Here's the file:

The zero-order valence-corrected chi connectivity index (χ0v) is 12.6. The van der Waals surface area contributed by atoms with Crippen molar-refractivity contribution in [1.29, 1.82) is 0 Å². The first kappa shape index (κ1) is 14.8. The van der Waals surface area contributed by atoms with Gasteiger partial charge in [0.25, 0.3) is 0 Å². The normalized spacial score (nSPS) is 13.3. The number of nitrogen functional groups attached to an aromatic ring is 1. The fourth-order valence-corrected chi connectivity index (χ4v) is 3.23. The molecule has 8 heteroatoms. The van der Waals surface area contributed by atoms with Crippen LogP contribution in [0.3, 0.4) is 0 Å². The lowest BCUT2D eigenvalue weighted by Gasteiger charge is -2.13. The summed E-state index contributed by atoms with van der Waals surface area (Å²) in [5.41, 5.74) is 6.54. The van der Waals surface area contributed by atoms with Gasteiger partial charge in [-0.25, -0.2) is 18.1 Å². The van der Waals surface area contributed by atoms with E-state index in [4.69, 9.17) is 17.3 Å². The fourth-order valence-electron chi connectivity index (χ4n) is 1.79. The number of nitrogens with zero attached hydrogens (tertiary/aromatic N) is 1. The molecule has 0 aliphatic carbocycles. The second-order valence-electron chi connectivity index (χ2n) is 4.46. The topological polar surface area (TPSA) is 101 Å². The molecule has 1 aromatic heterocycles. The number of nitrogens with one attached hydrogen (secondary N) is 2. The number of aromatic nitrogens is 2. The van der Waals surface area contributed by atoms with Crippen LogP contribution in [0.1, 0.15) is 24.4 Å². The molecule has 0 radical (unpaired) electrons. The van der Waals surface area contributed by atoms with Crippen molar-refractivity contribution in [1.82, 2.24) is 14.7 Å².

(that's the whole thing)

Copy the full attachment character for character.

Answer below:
The zero-order valence-corrected chi connectivity index (χ0v) is 12.6. The van der Waals surface area contributed by atoms with Crippen molar-refractivity contribution in [1.29, 1.82) is 0 Å². The first kappa shape index (κ1) is 14.8. The van der Waals surface area contributed by atoms with Gasteiger partial charge in [0.25, 0.3) is 0 Å². The normalized spacial score (nSPS) is 13.3. The number of nitrogen functional groups attached to an aromatic ring is 1. The fourth-order valence-corrected chi connectivity index (χ4v) is 3.23. The molecule has 8 heteroatoms. The van der Waals surface area contributed by atoms with Crippen LogP contribution in [0.3, 0.4) is 0 Å². The lowest BCUT2D eigenvalue weighted by Gasteiger charge is -2.13. The summed E-state index contributed by atoms with van der Waals surface area (Å²) in [5.41, 5.74) is 6.54. The van der Waals surface area contributed by atoms with Gasteiger partial charge in [-0.25, -0.2) is 18.1 Å². The van der Waals surface area contributed by atoms with E-state index in [4.69, 9.17) is 17.3 Å². The fourth-order valence-electron chi connectivity index (χ4n) is 1.79. The number of nitrogens with zero attached hydrogens (tertiary/aromatic N) is 1. The molecule has 0 aliphatic carbocycles. The second-order valence-electron chi connectivity index (χ2n) is 4.46. The topological polar surface area (TPSA) is 101 Å². The molecule has 1 aromatic heterocycles. The number of nitrogens with one attached hydrogen (secondary N) is 2. The number of aromatic nitrogens is 2. The van der Waals surface area contributed by atoms with Crippen LogP contribution in [0.1, 0.15) is 24.4 Å². The molecule has 0 radical (unpaired) electrons. The van der Waals surface area contributed by atoms with Crippen molar-refractivity contribution in [1.82, 2.24) is 14.7 Å².